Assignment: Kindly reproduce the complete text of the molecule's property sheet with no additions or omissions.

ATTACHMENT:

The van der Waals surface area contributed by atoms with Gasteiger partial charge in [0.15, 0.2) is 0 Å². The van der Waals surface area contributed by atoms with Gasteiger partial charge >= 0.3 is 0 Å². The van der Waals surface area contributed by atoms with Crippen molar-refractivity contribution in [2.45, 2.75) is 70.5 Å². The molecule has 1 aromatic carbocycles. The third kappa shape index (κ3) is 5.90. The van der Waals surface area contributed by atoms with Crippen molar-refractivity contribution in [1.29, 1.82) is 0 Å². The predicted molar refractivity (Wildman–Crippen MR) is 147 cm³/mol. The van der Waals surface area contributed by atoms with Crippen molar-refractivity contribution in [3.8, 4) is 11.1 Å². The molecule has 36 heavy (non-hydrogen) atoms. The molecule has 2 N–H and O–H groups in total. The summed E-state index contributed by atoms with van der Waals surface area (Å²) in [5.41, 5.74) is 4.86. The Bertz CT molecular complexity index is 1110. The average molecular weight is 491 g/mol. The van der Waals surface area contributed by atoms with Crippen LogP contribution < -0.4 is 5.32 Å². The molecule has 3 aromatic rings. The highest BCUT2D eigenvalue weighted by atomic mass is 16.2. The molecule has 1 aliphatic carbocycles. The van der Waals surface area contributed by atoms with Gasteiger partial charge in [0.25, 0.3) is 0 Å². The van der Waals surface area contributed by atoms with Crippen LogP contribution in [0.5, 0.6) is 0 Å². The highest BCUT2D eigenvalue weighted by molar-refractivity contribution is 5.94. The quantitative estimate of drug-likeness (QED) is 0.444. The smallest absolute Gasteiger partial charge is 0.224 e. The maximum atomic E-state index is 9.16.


The van der Waals surface area contributed by atoms with Gasteiger partial charge in [0.15, 0.2) is 0 Å². The van der Waals surface area contributed by atoms with Gasteiger partial charge >= 0.3 is 0 Å². The van der Waals surface area contributed by atoms with Crippen molar-refractivity contribution in [2.45, 2.75) is 70.5 Å². The molecule has 1 aromatic carbocycles. The third kappa shape index (κ3) is 5.90. The van der Waals surface area contributed by atoms with Crippen molar-refractivity contribution in [1.29, 1.82) is 0 Å². The predicted molar refractivity (Wildman–Crippen MR) is 147 cm³/mol. The van der Waals surface area contributed by atoms with Crippen molar-refractivity contribution in [3.8, 4) is 11.1 Å². The molecule has 36 heavy (non-hydrogen) atoms. The molecule has 2 N–H and O–H groups in total. The summed E-state index contributed by atoms with van der Waals surface area (Å²) in [5.41, 5.74) is 4.86. The Bertz CT molecular complexity index is 1110. The average molecular weight is 491 g/mol. The van der Waals surface area contributed by atoms with Crippen LogP contribution < -0.4 is 5.32 Å². The molecule has 3 aromatic rings. The highest BCUT2D eigenvalue weighted by atomic mass is 16.2. The molecule has 1 aliphatic carbocycles. The van der Waals surface area contributed by atoms with Gasteiger partial charge in [0.25, 0.3) is 0 Å². The van der Waals surface area contributed by atoms with Crippen LogP contribution in [0.5, 0.6) is 0 Å². The highest BCUT2D eigenvalue weighted by molar-refractivity contribution is 5.94. The quantitative estimate of drug-likeness (QED) is 0.444. The smallest absolute Gasteiger partial charge is 0.224 e. The maximum atomic E-state index is 9.16.